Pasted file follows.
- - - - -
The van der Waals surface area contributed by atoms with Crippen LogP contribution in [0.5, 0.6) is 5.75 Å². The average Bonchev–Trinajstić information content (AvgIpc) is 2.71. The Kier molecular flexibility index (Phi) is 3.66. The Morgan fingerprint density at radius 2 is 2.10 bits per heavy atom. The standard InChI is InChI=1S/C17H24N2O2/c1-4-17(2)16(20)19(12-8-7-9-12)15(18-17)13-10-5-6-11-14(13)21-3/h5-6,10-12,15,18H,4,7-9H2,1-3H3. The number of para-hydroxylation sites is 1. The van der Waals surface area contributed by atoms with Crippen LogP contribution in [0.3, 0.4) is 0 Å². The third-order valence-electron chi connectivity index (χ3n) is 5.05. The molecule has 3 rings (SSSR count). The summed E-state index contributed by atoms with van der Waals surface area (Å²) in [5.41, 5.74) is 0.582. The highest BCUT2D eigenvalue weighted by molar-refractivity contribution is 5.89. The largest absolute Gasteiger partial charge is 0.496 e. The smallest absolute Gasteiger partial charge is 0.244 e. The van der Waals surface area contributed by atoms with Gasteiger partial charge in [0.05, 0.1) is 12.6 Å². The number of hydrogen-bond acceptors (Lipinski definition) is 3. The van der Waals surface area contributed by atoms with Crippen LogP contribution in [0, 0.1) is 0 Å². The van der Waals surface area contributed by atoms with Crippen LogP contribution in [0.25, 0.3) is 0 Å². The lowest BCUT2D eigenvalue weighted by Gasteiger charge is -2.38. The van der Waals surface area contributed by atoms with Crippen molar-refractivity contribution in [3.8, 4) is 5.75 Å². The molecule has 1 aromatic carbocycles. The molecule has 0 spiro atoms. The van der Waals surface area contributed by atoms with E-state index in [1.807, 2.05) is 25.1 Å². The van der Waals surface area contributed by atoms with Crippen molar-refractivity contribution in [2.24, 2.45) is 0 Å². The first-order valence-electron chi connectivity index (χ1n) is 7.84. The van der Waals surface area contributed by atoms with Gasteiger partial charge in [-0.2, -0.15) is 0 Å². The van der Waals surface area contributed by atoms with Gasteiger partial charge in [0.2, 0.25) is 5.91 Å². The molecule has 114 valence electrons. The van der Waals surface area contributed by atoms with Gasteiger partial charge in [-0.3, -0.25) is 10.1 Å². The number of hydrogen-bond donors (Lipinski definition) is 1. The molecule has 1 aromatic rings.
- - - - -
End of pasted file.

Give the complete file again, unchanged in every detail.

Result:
The van der Waals surface area contributed by atoms with Crippen LogP contribution in [0.5, 0.6) is 5.75 Å². The average Bonchev–Trinajstić information content (AvgIpc) is 2.71. The Kier molecular flexibility index (Phi) is 3.66. The Morgan fingerprint density at radius 2 is 2.10 bits per heavy atom. The standard InChI is InChI=1S/C17H24N2O2/c1-4-17(2)16(20)19(12-8-7-9-12)15(18-17)13-10-5-6-11-14(13)21-3/h5-6,10-12,15,18H,4,7-9H2,1-3H3. The number of para-hydroxylation sites is 1. The van der Waals surface area contributed by atoms with Crippen LogP contribution in [0.3, 0.4) is 0 Å². The third-order valence-electron chi connectivity index (χ3n) is 5.05. The molecule has 3 rings (SSSR count). The summed E-state index contributed by atoms with van der Waals surface area (Å²) in [5.41, 5.74) is 0.582. The highest BCUT2D eigenvalue weighted by molar-refractivity contribution is 5.89. The largest absolute Gasteiger partial charge is 0.496 e. The smallest absolute Gasteiger partial charge is 0.244 e. The van der Waals surface area contributed by atoms with Gasteiger partial charge in [0.05, 0.1) is 12.6 Å². The number of hydrogen-bond acceptors (Lipinski definition) is 3. The van der Waals surface area contributed by atoms with Crippen LogP contribution in [0, 0.1) is 0 Å². The van der Waals surface area contributed by atoms with Crippen LogP contribution in [0.25, 0.3) is 0 Å². The lowest BCUT2D eigenvalue weighted by Gasteiger charge is -2.38. The van der Waals surface area contributed by atoms with Crippen molar-refractivity contribution in [3.8, 4) is 5.75 Å². The molecule has 1 aromatic carbocycles. The molecule has 0 spiro atoms. The van der Waals surface area contributed by atoms with E-state index in [1.807, 2.05) is 25.1 Å². The van der Waals surface area contributed by atoms with Crippen molar-refractivity contribution in [2.24, 2.45) is 0 Å². The first-order valence-electron chi connectivity index (χ1n) is 7.84. The van der Waals surface area contributed by atoms with Gasteiger partial charge in [-0.2, -0.15) is 0 Å². The van der Waals surface area contributed by atoms with Gasteiger partial charge in [0.2, 0.25) is 5.91 Å². The molecule has 114 valence electrons. The van der Waals surface area contributed by atoms with Gasteiger partial charge in [-0.3, -0.25) is 10.1 Å². The number of hydrogen-bond donors (Lipinski definition) is 1. The molecule has 1 aromatic rings.